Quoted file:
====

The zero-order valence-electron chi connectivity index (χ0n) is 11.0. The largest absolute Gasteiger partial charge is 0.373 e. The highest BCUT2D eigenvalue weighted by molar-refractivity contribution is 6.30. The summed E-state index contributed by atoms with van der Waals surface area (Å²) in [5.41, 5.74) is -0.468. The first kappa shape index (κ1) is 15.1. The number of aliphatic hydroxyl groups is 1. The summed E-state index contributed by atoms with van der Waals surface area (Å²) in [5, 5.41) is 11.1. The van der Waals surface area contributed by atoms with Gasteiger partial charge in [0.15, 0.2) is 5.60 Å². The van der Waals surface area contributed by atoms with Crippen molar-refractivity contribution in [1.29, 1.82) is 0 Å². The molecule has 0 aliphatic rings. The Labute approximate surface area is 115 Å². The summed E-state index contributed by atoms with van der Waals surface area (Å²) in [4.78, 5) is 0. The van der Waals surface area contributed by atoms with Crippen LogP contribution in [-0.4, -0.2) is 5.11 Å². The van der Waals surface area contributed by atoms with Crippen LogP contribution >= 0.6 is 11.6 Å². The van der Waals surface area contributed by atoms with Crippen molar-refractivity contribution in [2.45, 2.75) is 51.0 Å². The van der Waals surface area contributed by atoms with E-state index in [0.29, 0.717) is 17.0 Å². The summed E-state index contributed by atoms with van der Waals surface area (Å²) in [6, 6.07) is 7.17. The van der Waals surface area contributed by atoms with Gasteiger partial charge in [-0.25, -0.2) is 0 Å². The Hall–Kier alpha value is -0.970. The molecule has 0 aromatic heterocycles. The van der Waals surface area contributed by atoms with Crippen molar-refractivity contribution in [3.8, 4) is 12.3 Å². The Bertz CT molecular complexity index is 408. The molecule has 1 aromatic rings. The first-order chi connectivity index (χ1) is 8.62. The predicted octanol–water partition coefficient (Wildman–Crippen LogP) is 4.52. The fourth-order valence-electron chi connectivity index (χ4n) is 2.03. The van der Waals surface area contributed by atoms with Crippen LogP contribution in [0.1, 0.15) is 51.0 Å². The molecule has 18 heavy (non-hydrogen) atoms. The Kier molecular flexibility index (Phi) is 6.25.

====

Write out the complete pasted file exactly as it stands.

The zero-order valence-electron chi connectivity index (χ0n) is 11.0. The largest absolute Gasteiger partial charge is 0.373 e. The highest BCUT2D eigenvalue weighted by molar-refractivity contribution is 6.30. The summed E-state index contributed by atoms with van der Waals surface area (Å²) in [5.41, 5.74) is -0.468. The first kappa shape index (κ1) is 15.1. The number of aliphatic hydroxyl groups is 1. The summed E-state index contributed by atoms with van der Waals surface area (Å²) in [5, 5.41) is 11.1. The van der Waals surface area contributed by atoms with Gasteiger partial charge in [0.15, 0.2) is 5.60 Å². The van der Waals surface area contributed by atoms with Crippen molar-refractivity contribution in [1.29, 1.82) is 0 Å². The molecule has 0 aliphatic rings. The Labute approximate surface area is 115 Å². The summed E-state index contributed by atoms with van der Waals surface area (Å²) in [4.78, 5) is 0. The van der Waals surface area contributed by atoms with Crippen LogP contribution in [-0.4, -0.2) is 5.11 Å². The van der Waals surface area contributed by atoms with Crippen LogP contribution >= 0.6 is 11.6 Å². The van der Waals surface area contributed by atoms with Crippen molar-refractivity contribution in [2.45, 2.75) is 51.0 Å². The van der Waals surface area contributed by atoms with E-state index in [0.29, 0.717) is 17.0 Å². The summed E-state index contributed by atoms with van der Waals surface area (Å²) in [6, 6.07) is 7.17. The van der Waals surface area contributed by atoms with Gasteiger partial charge in [-0.25, -0.2) is 0 Å². The Hall–Kier alpha value is -0.970. The molecule has 0 aromatic heterocycles. The van der Waals surface area contributed by atoms with Crippen molar-refractivity contribution in [3.8, 4) is 12.3 Å². The Bertz CT molecular complexity index is 408. The molecule has 1 aromatic rings. The first-order chi connectivity index (χ1) is 8.62. The predicted octanol–water partition coefficient (Wildman–Crippen LogP) is 4.52. The fourth-order valence-electron chi connectivity index (χ4n) is 2.03. The van der Waals surface area contributed by atoms with Crippen LogP contribution in [0.1, 0.15) is 51.0 Å². The molecule has 18 heavy (non-hydrogen) atoms. The Kier molecular flexibility index (Phi) is 6.25.